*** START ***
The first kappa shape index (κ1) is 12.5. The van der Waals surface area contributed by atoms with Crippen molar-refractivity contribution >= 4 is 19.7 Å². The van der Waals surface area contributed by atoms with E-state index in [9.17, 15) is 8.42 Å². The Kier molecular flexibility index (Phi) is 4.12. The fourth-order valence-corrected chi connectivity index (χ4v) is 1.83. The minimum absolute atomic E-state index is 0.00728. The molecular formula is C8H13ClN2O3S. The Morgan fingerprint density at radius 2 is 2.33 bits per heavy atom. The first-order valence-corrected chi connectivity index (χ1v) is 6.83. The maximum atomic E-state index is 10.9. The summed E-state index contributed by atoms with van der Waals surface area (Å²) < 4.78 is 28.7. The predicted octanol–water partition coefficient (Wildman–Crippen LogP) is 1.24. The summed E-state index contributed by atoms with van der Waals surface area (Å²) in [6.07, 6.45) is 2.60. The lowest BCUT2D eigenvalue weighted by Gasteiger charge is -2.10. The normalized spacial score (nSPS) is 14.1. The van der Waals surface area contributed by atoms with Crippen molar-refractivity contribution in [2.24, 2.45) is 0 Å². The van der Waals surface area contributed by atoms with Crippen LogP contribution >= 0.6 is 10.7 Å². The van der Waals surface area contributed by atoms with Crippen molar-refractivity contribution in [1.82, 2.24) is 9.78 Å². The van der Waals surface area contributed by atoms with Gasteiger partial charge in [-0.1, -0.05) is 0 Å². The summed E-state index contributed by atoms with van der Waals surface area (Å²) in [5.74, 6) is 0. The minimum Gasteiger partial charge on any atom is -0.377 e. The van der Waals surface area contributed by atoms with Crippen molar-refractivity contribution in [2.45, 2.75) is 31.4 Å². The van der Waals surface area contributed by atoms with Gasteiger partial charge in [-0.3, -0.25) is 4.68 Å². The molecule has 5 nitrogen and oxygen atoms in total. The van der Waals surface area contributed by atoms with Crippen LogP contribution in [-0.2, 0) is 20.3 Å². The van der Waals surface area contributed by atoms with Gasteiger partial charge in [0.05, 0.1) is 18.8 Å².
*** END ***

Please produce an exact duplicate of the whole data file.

The first kappa shape index (κ1) is 12.5. The van der Waals surface area contributed by atoms with Crippen molar-refractivity contribution >= 4 is 19.7 Å². The van der Waals surface area contributed by atoms with E-state index in [9.17, 15) is 8.42 Å². The Kier molecular flexibility index (Phi) is 4.12. The fourth-order valence-corrected chi connectivity index (χ4v) is 1.83. The minimum absolute atomic E-state index is 0.00728. The molecular formula is C8H13ClN2O3S. The Morgan fingerprint density at radius 2 is 2.33 bits per heavy atom. The first-order valence-corrected chi connectivity index (χ1v) is 6.83. The maximum atomic E-state index is 10.9. The summed E-state index contributed by atoms with van der Waals surface area (Å²) < 4.78 is 28.7. The predicted octanol–water partition coefficient (Wildman–Crippen LogP) is 1.24. The summed E-state index contributed by atoms with van der Waals surface area (Å²) in [6.07, 6.45) is 2.60. The lowest BCUT2D eigenvalue weighted by Gasteiger charge is -2.10. The normalized spacial score (nSPS) is 14.1. The van der Waals surface area contributed by atoms with Crippen molar-refractivity contribution in [2.24, 2.45) is 0 Å². The van der Waals surface area contributed by atoms with Crippen LogP contribution >= 0.6 is 10.7 Å². The van der Waals surface area contributed by atoms with Crippen molar-refractivity contribution in [1.82, 2.24) is 9.78 Å². The van der Waals surface area contributed by atoms with Gasteiger partial charge in [-0.1, -0.05) is 0 Å². The summed E-state index contributed by atoms with van der Waals surface area (Å²) in [5.74, 6) is 0. The minimum Gasteiger partial charge on any atom is -0.377 e. The van der Waals surface area contributed by atoms with Crippen molar-refractivity contribution in [2.45, 2.75) is 31.4 Å². The van der Waals surface area contributed by atoms with Gasteiger partial charge in [-0.3, -0.25) is 4.68 Å². The molecule has 5 nitrogen and oxygen atoms in total. The van der Waals surface area contributed by atoms with Crippen LogP contribution in [-0.2, 0) is 20.3 Å². The van der Waals surface area contributed by atoms with Gasteiger partial charge in [0.05, 0.1) is 18.8 Å².